I’m consumed with an anger that I had been lucky to never have felt before this past summer.
I’m angry at my friend who went home, not questioning my slurred “I’m OK” as I stumbled
over and my other friend who disappeared with her boyfriend, never saying goodbye.
I’m angry that I kept drinking and that I can’t remember how I ended up in the basement with
I’m angry that I didn’t say no.
I’m angry the reason I didn’t say no was because someone had not listened to my repeated no’s
the year before.
I’m angry that I felt like I couldn’t move, that I kept going in and out of consciousness.
I’m angry that he said “that was bad” when he was finished.
I’m angry that he dressed me, sat me up, then left me in the basement without turning back.
I’m angry that no one was around or answered my calls when I finally made it upstairs.
I’m angry that he passed me sitting on the stairs to get food with a friend as I waited for a car.
I’m angry that I threw up six times that night.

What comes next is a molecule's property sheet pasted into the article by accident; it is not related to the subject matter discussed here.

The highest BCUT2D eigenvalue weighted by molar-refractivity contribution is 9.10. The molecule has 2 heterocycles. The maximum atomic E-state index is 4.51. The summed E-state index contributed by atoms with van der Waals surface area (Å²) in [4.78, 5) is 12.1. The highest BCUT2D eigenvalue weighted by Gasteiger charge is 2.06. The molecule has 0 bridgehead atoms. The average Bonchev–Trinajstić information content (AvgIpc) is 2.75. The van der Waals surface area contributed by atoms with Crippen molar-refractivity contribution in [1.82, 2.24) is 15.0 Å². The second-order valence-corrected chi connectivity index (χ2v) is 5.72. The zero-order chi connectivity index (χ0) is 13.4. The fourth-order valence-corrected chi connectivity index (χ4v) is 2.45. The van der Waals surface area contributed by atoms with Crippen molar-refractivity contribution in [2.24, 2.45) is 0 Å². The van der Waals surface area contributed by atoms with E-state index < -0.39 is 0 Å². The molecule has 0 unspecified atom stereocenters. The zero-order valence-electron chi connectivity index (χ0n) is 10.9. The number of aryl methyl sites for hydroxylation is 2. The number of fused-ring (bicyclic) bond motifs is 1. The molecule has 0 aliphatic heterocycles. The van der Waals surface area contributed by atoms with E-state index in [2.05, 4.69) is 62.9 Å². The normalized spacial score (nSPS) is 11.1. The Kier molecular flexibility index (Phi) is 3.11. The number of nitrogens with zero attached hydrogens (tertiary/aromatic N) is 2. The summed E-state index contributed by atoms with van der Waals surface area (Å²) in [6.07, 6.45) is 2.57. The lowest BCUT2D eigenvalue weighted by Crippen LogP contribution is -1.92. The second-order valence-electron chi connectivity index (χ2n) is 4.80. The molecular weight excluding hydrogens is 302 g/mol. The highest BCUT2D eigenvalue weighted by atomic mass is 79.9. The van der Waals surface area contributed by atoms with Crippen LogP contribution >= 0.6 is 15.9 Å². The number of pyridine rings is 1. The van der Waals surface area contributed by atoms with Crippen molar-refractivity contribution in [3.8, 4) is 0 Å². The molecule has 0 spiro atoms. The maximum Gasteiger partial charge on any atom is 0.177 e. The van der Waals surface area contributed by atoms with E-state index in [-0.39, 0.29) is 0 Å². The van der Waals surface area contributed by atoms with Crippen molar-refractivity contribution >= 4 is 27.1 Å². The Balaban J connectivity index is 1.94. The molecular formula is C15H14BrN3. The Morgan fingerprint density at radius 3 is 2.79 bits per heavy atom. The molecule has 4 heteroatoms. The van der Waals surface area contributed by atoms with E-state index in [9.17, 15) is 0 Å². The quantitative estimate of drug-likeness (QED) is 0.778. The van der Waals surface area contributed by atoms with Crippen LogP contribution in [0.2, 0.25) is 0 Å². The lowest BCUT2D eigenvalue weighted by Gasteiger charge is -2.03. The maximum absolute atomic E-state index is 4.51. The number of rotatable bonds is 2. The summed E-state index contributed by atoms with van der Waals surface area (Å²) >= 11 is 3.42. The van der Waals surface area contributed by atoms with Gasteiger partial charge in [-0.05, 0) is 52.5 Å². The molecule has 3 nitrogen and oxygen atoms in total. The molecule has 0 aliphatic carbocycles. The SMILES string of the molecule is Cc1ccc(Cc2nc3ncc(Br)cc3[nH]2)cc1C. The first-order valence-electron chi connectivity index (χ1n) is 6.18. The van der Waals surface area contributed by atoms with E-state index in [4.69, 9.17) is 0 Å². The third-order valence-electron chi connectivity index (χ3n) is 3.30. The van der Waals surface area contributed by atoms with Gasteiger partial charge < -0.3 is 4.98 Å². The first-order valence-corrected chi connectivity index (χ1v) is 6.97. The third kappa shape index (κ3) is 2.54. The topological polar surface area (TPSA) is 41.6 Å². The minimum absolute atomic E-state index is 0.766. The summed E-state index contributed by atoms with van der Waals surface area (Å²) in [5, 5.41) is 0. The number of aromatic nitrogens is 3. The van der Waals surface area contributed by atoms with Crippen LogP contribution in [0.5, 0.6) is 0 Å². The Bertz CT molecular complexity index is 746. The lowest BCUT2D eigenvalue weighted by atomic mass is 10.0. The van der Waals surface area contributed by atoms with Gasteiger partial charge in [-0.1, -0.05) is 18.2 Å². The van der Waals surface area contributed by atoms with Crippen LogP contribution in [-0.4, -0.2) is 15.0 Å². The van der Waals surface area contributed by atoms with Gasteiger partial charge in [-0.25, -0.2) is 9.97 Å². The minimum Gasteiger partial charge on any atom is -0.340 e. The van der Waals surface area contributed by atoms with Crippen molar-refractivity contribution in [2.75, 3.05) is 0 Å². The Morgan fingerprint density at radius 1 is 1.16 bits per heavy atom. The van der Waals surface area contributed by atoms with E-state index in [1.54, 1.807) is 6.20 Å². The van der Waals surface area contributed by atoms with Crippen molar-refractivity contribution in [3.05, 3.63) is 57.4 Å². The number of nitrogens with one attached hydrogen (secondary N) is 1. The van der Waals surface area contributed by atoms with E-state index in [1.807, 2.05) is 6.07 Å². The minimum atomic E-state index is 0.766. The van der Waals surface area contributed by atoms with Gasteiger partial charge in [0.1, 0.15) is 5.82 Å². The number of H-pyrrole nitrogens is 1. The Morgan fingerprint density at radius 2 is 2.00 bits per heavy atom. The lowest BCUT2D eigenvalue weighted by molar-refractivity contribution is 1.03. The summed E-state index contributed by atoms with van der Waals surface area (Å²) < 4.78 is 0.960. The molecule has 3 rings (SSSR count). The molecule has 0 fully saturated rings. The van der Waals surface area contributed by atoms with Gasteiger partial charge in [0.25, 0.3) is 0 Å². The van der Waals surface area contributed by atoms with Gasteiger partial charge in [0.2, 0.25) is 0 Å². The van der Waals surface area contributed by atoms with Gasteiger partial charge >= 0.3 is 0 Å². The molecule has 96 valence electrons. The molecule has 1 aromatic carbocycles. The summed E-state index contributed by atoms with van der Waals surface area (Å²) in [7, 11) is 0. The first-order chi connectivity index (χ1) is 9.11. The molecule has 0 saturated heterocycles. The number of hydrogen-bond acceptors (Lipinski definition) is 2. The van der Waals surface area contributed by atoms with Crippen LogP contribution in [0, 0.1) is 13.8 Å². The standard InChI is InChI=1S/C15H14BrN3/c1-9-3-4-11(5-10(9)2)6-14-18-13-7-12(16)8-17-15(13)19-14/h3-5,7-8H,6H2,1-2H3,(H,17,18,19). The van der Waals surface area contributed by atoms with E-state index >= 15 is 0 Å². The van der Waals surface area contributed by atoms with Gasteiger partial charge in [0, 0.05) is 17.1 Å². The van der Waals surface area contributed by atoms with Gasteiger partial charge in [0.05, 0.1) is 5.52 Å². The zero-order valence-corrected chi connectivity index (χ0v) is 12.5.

I’m angry that I could barely sit the next day.
I’m angry that I felt numb for two weeks after and I now cry myself to sleep almost every night.
I’m angry that my friends don’t acknowledge what has happened to me, that they don’t check in
to see if I’m alright.
I’m angry that I feel like I’m being selfish, feeling that sharing my experience would be a burden on those who listen.
I’m angry that I’ve never felt more alone.
I’m angry that he invaded my thoughts every day this summer, even being across the globe.
I’m angry that I had to change where I would normally socialize at school and that I still see him
in areas of campus where I once felt safe.
I’m angry that I still can’t fully express my pain in words.
I’m angry that I have to distance myself from media surrounding sexual assault and that my
volunteer position in SAPAC is now too much to handle most of the time.
I’m angry that I have to accept this as a part of my past.
I’m angry that only time can heal this wound.
I’m happy that I love and feel in control of my body once again.
I’m happy that this anger is no longer constant and that I can handle it better when it reappears.
I’m happy that I have proved to myself that I am stronger than I ever thought I would have to be.
I’m happy that I have come to terms with this being a part of who I am.
And most of all, I am proud that I do not let it define me.
This is the first piece in the Survivors Speak series, which seeks to share the varied, first-person experiences of survivors of sexual assault. If you are a survivor and would like to submit to the series, please see our guidelines for submissions here.